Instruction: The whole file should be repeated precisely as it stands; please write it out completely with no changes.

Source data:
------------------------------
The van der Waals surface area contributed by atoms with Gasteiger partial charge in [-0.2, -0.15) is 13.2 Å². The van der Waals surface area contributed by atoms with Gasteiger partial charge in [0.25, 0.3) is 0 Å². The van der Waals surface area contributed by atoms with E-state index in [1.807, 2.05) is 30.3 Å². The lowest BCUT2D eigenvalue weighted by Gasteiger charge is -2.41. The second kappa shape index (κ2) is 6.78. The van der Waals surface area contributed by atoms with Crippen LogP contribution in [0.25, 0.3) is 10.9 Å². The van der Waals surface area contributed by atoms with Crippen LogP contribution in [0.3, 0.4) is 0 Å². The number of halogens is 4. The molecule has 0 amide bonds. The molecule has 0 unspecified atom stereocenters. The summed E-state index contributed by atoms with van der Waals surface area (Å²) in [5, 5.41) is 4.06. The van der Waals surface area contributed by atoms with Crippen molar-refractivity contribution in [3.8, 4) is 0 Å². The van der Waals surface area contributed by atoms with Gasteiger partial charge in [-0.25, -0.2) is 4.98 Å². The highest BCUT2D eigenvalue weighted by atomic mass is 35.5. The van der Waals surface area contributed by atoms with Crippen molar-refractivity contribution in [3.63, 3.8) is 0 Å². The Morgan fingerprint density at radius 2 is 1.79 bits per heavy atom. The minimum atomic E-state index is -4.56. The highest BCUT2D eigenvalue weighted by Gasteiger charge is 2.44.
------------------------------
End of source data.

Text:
The van der Waals surface area contributed by atoms with Gasteiger partial charge in [-0.2, -0.15) is 13.2 Å². The van der Waals surface area contributed by atoms with Gasteiger partial charge in [0.25, 0.3) is 0 Å². The van der Waals surface area contributed by atoms with E-state index in [1.807, 2.05) is 30.3 Å². The lowest BCUT2D eigenvalue weighted by Gasteiger charge is -2.41. The second kappa shape index (κ2) is 6.78. The van der Waals surface area contributed by atoms with Crippen LogP contribution in [0.25, 0.3) is 10.9 Å². The van der Waals surface area contributed by atoms with Crippen LogP contribution in [0.3, 0.4) is 0 Å². The number of halogens is 4. The molecule has 0 amide bonds. The molecule has 0 unspecified atom stereocenters. The summed E-state index contributed by atoms with van der Waals surface area (Å²) in [5, 5.41) is 4.06. The van der Waals surface area contributed by atoms with Crippen molar-refractivity contribution in [3.8, 4) is 0 Å². The van der Waals surface area contributed by atoms with Gasteiger partial charge in [-0.25, -0.2) is 4.98 Å². The highest BCUT2D eigenvalue weighted by atomic mass is 35.5. The van der Waals surface area contributed by atoms with Crippen molar-refractivity contribution in [3.63, 3.8) is 0 Å². The Morgan fingerprint density at radius 2 is 1.79 bits per heavy atom. The minimum atomic E-state index is -4.56. The highest BCUT2D eigenvalue weighted by Gasteiger charge is 2.44.